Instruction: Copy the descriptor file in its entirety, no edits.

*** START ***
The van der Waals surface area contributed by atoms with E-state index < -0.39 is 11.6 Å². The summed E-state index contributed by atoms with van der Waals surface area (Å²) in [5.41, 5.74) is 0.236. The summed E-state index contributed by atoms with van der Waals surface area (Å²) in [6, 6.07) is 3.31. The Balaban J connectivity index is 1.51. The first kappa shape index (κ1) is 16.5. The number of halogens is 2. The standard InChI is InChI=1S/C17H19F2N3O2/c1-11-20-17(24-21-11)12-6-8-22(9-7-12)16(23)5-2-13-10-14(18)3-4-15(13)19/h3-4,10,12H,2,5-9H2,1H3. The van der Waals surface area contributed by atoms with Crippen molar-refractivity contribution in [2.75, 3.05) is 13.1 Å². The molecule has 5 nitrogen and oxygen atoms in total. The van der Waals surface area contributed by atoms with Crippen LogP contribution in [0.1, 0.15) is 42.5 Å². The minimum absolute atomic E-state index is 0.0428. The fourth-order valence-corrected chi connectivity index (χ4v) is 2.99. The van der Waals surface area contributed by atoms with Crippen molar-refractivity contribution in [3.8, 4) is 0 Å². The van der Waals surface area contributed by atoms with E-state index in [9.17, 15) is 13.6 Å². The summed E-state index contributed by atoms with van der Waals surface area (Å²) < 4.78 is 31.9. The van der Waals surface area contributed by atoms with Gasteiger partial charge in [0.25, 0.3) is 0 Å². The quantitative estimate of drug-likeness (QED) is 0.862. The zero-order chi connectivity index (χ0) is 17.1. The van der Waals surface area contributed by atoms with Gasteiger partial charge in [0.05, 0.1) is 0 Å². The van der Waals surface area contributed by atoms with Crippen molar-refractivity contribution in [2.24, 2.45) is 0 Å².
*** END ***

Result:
The van der Waals surface area contributed by atoms with E-state index < -0.39 is 11.6 Å². The summed E-state index contributed by atoms with van der Waals surface area (Å²) in [5.41, 5.74) is 0.236. The summed E-state index contributed by atoms with van der Waals surface area (Å²) in [6, 6.07) is 3.31. The Balaban J connectivity index is 1.51. The first kappa shape index (κ1) is 16.5. The number of halogens is 2. The standard InChI is InChI=1S/C17H19F2N3O2/c1-11-20-17(24-21-11)12-6-8-22(9-7-12)16(23)5-2-13-10-14(18)3-4-15(13)19/h3-4,10,12H,2,5-9H2,1H3. The van der Waals surface area contributed by atoms with Crippen molar-refractivity contribution in [2.75, 3.05) is 13.1 Å². The molecule has 5 nitrogen and oxygen atoms in total. The van der Waals surface area contributed by atoms with Crippen LogP contribution in [0.1, 0.15) is 42.5 Å². The minimum absolute atomic E-state index is 0.0428. The fourth-order valence-corrected chi connectivity index (χ4v) is 2.99. The van der Waals surface area contributed by atoms with Crippen molar-refractivity contribution in [3.8, 4) is 0 Å². The van der Waals surface area contributed by atoms with E-state index in [9.17, 15) is 13.6 Å². The summed E-state index contributed by atoms with van der Waals surface area (Å²) < 4.78 is 31.9. The van der Waals surface area contributed by atoms with Gasteiger partial charge in [0.25, 0.3) is 0 Å². The quantitative estimate of drug-likeness (QED) is 0.862. The zero-order chi connectivity index (χ0) is 17.1. The van der Waals surface area contributed by atoms with Gasteiger partial charge in [0.05, 0.1) is 0 Å². The van der Waals surface area contributed by atoms with Crippen molar-refractivity contribution in [2.24, 2.45) is 0 Å².